Even after the "Great Rally of 2009," there are still screaming buys you can snap up today.

In fact, a top market scholar recently declared that buying them is "your best long-term investment."

I'll share this professor's reasons -- and some stocks to profit from his advice -- in just a second, but first let's look at why these bargains even exist.

Not all stocks went way up in 2009
According to Kiplinger's, "non-dividend-paying stocks in Standard & Poor's 500-stock index left dividend payers in the dust."

It's not hard to see why.

Nearly 80 companies in that index -- including long-term dividend giants like General Electric (NYSE:GE) and Bank of America (NYSE:BAC) -- cut or decreased their payouts. This drop in payouts (the greatest ever since the end of World War II), along with the fear that more dividend cuts might come, sent many investors running to unload their shares of dividend-paying stocks.

But what most dividend investors are missing is that these dividend cuts were isolated. In fact, as this market scholar I mentioned writes, "the entire decline in dividends can be attributed to the financial sector."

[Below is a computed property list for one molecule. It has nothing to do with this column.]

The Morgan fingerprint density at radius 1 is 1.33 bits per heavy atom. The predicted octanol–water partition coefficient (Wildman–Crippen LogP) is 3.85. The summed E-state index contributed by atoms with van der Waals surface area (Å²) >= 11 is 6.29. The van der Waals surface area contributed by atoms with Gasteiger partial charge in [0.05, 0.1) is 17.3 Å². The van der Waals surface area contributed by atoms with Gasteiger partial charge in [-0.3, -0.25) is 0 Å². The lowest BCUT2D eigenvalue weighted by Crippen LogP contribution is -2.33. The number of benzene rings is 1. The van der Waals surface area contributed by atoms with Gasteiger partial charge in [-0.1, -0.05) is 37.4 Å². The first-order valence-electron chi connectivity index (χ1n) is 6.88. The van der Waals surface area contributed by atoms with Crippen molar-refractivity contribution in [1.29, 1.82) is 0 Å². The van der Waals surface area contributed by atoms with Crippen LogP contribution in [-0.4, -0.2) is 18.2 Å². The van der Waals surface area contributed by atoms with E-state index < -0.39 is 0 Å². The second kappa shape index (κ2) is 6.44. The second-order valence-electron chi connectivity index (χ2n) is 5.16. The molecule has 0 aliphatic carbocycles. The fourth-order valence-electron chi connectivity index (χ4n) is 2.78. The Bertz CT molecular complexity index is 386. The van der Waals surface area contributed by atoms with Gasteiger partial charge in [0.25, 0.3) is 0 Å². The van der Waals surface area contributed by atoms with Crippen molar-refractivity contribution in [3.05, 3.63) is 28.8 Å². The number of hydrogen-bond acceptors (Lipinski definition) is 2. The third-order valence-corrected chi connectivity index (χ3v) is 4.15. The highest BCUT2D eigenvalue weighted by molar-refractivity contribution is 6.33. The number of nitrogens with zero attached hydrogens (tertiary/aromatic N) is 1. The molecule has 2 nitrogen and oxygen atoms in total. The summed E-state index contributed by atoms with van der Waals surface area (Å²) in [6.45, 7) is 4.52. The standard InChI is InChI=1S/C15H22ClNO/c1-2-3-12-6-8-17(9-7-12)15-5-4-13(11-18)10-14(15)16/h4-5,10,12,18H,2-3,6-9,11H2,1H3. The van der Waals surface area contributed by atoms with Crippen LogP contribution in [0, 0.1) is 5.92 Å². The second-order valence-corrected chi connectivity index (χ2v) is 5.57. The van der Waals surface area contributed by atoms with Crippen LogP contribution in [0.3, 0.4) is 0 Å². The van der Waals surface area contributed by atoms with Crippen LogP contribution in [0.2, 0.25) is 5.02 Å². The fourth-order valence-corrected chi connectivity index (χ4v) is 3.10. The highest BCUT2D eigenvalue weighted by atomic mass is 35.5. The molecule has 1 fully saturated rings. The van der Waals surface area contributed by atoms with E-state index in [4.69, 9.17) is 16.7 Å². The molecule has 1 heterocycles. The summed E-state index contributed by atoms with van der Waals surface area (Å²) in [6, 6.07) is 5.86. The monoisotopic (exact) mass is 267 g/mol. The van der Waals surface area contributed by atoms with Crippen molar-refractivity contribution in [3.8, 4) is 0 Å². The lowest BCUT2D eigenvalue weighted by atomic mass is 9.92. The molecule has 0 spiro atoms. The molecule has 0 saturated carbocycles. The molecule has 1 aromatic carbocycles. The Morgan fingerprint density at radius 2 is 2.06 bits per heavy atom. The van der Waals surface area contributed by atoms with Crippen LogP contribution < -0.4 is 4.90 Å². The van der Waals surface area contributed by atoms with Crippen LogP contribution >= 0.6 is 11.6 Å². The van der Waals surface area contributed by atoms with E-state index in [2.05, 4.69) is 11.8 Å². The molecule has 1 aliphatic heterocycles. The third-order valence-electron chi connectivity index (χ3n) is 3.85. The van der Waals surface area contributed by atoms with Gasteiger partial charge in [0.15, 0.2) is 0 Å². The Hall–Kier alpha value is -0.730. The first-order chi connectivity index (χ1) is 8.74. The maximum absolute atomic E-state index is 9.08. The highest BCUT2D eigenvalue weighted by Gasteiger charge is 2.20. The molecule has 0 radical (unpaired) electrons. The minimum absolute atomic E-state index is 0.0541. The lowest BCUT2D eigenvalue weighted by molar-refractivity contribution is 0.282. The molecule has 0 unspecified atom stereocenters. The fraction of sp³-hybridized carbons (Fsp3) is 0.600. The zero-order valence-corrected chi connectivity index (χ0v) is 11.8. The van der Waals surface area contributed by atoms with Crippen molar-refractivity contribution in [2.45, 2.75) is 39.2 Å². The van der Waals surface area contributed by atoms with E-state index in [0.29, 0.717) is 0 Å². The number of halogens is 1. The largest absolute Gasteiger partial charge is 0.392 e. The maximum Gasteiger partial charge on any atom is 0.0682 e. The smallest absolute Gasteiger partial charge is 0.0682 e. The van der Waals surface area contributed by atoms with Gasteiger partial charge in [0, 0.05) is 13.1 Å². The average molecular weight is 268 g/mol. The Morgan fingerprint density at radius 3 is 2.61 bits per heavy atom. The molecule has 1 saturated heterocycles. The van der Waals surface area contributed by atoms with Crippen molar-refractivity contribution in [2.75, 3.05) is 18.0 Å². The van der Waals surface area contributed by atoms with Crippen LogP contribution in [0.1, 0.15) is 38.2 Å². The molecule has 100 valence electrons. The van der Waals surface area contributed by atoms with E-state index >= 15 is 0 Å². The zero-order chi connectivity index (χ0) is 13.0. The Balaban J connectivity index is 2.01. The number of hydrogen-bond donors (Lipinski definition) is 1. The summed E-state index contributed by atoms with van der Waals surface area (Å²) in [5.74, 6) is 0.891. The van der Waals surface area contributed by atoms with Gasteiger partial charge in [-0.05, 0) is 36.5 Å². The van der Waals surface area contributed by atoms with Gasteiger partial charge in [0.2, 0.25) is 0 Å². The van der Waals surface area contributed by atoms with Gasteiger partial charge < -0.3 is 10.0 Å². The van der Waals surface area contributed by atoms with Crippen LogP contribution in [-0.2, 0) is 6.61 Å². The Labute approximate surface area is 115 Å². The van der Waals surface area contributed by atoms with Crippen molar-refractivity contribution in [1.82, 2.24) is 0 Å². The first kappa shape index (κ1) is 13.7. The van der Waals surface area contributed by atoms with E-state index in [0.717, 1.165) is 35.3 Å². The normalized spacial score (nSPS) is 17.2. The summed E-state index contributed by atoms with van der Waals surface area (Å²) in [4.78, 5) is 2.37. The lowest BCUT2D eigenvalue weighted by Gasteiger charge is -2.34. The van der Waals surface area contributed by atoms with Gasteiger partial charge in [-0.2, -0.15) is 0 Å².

In all other sectors of the S&P 500 (from retailers like CVS Caremark (NYSE:CVS) to energy companies like ExxonMobil (NYSE:XOM)), dividends have risen ... during the recession!

This means that these stocks -- dividend payers that raised payments, yet still lag the market over the past year -- are the stocks that Wharton Business School professor and author Jeremy Siegel believes investors should be buying right now.

For specific examples
Here's a list of three companies that perfectly fit the mold I just outlined. That is, companies that have raised their dividends over the past two years, and yet are still lagging the market over that period.


Market Cap

Dividend Yield

2-Year Dividend per Share CAGR

Boeing (NYSE:BA)

$44 billion



Monsanto (NYSE:MON)

$46 billion




$159 billion



Data from Capital IQ, a division of Standard & Poor's. CAGR = compounded annual growth rate.

These are exactly the sorts of dividend-paying stocks that James Early, a former hedge fund analyst and current Motley Fool Income Investor advisor, looks for in his service. And a whopping 81% of his stocks are beating the market.

Recently, James put together a "core portfolio" of top dividend stocks, consisting of six dividend payers he believes every investor should use as a platform to profitable dividend investing. You can see this portfolio completely free with a 30-day trial to his newsletter as my guest today. Just click here for more information.

Adam J. Wiederman doesn't own shares of the companies mentioned above. Monsanto is a Motley Fool Inside Value recommendation. The Fool's disclosure policy is outlined here.